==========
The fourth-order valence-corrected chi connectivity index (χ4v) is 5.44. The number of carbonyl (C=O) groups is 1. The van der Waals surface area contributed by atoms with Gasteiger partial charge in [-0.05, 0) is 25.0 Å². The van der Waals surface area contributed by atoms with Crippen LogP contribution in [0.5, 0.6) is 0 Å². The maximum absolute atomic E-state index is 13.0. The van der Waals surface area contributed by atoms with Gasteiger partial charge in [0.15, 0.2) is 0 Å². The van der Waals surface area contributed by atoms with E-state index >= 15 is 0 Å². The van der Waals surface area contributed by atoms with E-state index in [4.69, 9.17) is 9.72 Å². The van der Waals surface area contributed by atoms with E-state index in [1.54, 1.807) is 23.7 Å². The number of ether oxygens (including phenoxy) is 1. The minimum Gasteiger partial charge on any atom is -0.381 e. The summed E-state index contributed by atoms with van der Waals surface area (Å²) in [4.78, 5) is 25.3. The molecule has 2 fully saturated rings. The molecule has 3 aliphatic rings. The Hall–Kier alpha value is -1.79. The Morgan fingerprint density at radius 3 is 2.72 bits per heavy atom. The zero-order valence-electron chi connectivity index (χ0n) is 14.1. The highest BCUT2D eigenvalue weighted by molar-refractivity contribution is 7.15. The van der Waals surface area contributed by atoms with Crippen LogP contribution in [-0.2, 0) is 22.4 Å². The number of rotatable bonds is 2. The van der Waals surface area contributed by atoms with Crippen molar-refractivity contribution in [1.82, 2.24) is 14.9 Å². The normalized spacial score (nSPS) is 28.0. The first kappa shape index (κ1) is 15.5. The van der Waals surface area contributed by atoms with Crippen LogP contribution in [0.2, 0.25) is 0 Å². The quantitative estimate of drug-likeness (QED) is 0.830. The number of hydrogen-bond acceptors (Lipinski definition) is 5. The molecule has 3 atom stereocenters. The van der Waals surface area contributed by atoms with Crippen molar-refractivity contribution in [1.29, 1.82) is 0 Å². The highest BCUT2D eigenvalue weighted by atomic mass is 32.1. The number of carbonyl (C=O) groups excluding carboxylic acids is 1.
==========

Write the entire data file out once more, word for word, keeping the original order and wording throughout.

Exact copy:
The fourth-order valence-corrected chi connectivity index (χ4v) is 5.44. The number of carbonyl (C=O) groups is 1. The van der Waals surface area contributed by atoms with Gasteiger partial charge in [-0.05, 0) is 25.0 Å². The van der Waals surface area contributed by atoms with Crippen LogP contribution in [0.5, 0.6) is 0 Å². The maximum absolute atomic E-state index is 13.0. The van der Waals surface area contributed by atoms with Gasteiger partial charge in [0.15, 0.2) is 0 Å². The van der Waals surface area contributed by atoms with E-state index >= 15 is 0 Å². The van der Waals surface area contributed by atoms with E-state index in [4.69, 9.17) is 9.72 Å². The van der Waals surface area contributed by atoms with E-state index in [1.54, 1.807) is 23.7 Å². The number of ether oxygens (including phenoxy) is 1. The minimum Gasteiger partial charge on any atom is -0.381 e. The summed E-state index contributed by atoms with van der Waals surface area (Å²) in [4.78, 5) is 25.3. The molecule has 2 fully saturated rings. The molecule has 3 aliphatic rings. The Hall–Kier alpha value is -1.79. The Morgan fingerprint density at radius 3 is 2.72 bits per heavy atom. The zero-order valence-electron chi connectivity index (χ0n) is 14.1. The highest BCUT2D eigenvalue weighted by molar-refractivity contribution is 7.15. The van der Waals surface area contributed by atoms with Crippen LogP contribution in [-0.2, 0) is 22.4 Å². The number of rotatable bonds is 2. The van der Waals surface area contributed by atoms with Crippen molar-refractivity contribution in [1.82, 2.24) is 14.9 Å². The normalized spacial score (nSPS) is 28.0. The first kappa shape index (κ1) is 15.5. The van der Waals surface area contributed by atoms with Crippen LogP contribution in [0.2, 0.25) is 0 Å². The quantitative estimate of drug-likeness (QED) is 0.830. The number of hydrogen-bond acceptors (Lipinski definition) is 5. The molecule has 3 atom stereocenters. The van der Waals surface area contributed by atoms with Crippen molar-refractivity contribution in [1.29, 1.82) is 0 Å². The highest BCUT2D eigenvalue weighted by atomic mass is 32.1. The number of carbonyl (C=O) groups excluding carboxylic acids is 1.